By Paul Lorenzini
Germany’s nuclear phase-out has an obvious and unavoidable consequence: they will burn more fossil fuels and emit more carbon. They may succeed in lowering carbon emissions using some artifact (comparisons to some historical year) but only a fool would contend that their carbon emissions will be not be higher than they otherwise would have been had they not shutdown their nuclear plants.
Yet as important as this is, it is just as important to be clear about the why’s and wherefore’s of what’s been happening with fossil fuels in Germany.
First, the nuclear phase out did not result in an increase in coal plant construction. As noted in this study by Poyre, Germany’s coal construction plans predated the nuclear phase out and, if anything, has been cut back from previous plans.
Second, they did not fill the deficit created by shutting down their nuclear plants with fossil fuels. The electrical generating a data for Germany (found here) shows the following shifts in consumption between 2010, when the nuclear plants were fully operational, and 2012, after eight nuclear plants had been shutdown in 2011:
To summarize, the increased generation from wind (12.9 TWh), solar (14.7 TWh), and hydro/biomass (12.7 TWh) during the period (all together accounting for 40.3 TWh), was roughly equal to entire deficit created by shutting down the eight nuclear plants in 2011 (41.1 TWh).
Coal did increase, but largely by displacing gas which was more expensive on the margins due to high German gas prices and the benefits of low priced coal imports from the US, where coal had become uncompetitive with low priced gas. What this means is carbon emissions did go up in Germany after eight nuclear plants were shutdown, but only because coal displaced gas, not because fossil fuels displaced nuclear.
So what is this good news for renewables? Not really. The near term picture obscures the real underlying problem which overwhelms all else: Germany lacks sufficient baseload generation to provide system adequacy in the coming years. Even with their increased in installed solar and wind, they are facing a capacity train wreck that will require them to build more fossil generation.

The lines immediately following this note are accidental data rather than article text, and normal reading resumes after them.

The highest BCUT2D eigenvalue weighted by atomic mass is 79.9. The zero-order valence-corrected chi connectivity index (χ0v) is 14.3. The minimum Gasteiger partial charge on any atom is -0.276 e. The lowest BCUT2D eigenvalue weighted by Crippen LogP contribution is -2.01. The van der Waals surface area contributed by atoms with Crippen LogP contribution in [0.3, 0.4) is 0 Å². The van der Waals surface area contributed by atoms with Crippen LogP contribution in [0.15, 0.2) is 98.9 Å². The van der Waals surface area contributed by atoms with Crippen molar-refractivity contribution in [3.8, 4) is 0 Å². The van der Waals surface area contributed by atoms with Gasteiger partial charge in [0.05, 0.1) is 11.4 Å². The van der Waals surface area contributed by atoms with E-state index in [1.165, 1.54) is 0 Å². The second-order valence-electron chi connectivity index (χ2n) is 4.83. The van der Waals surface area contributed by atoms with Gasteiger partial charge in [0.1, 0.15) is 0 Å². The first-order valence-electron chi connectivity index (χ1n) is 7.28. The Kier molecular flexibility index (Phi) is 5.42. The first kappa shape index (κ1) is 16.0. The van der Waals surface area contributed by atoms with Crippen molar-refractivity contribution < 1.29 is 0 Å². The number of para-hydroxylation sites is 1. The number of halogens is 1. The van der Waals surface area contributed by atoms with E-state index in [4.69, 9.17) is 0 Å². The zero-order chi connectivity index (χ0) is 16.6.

The German pending train wreck
The German problem can be summed up by considering one month: January 2013, shown below:
(Source: Renewable Electricity In Germany in the first half of 2013)
The blue represents wind generation provided to the system each day, the orange (look closely) is solar, and the gray is conventional generation. On the one hand, this was Germany’s best month for wind generation during the first half of the year. But during the period from days 7-25, there were eleven days when wind and solar combined contributed less than 5% of the load and only four where it was more than 10%. During this period, they had to rely on conventional generation for roughly 93% of their load.
It is not difficult to find other similar periods where for multiple days in a row, renewable generation stood idle and had to be replaced with some other resource.
Typical storage would not have helped since storage systems target hours not days. Nor would a robust transmission system (i.e., the wind is always blowing “someplace”) since that would assume somewhere in the “system” wind or solar is generating so much excess energy it could fill these local needs: not likely.
This is a fairly typical problem for systems heavily dependent on intermittent wind and solar generation. The Pacific Northwest saw a similar problem last fall, when wind generation in the system went idle for fifteen days:
The Pacific Northwest assures system adequacy during these periods by relying on their vast hydroelectric capacity which serves as its own big battery.
Note that this is quite different from losing a nuclear plant (such as San Onofre – 2200 MW) due to some major maintenance problem. We are not talking here about the loss of 1-2 GW of capacity. Total wind and solar capacity in Germany exceeded 60 GW in 2013: think about what it would mean to lose – all at once – 60 nuclear plants with a capacity of 1000 MW each. It’s a staggering thought.
According to the recent IEA review of Germany’s Energy Policies, the country is facing a major crisis of capacity in the next few years. Their large inventory of conventional (carbon-based) generation is meeting the need today, and they project adequate reserve capacity through 2015, thanks to the 2.7 GW of coal added to the grid in 2012 and the additional 5 GW of coal and gas forecast to be added by then. That assumes current plans will not be cut short by a distorted wholesale market that is undervaluing capacity resulting in premature closings of fossil generating facilities. Even then, the IEA projects a capacity shortage by 2022, when the last of the nuclear plants is phased out, unless an additional 6 GW of new conventional capacity – gas or coal – is added to the grid. Read more carbon.
Even this will not happen unless Germany modifies their wholesale markets to value capacity, a challenge being faced by the new Merkel government. What is unclear is how that will affect their overall plans for Energiewende. What is clear is Germany’s plan to phase out their nuclear plants will add to the global carbon burden.
Paul Lorenzini served as the CEO of NuScale from 2008 through December 2012.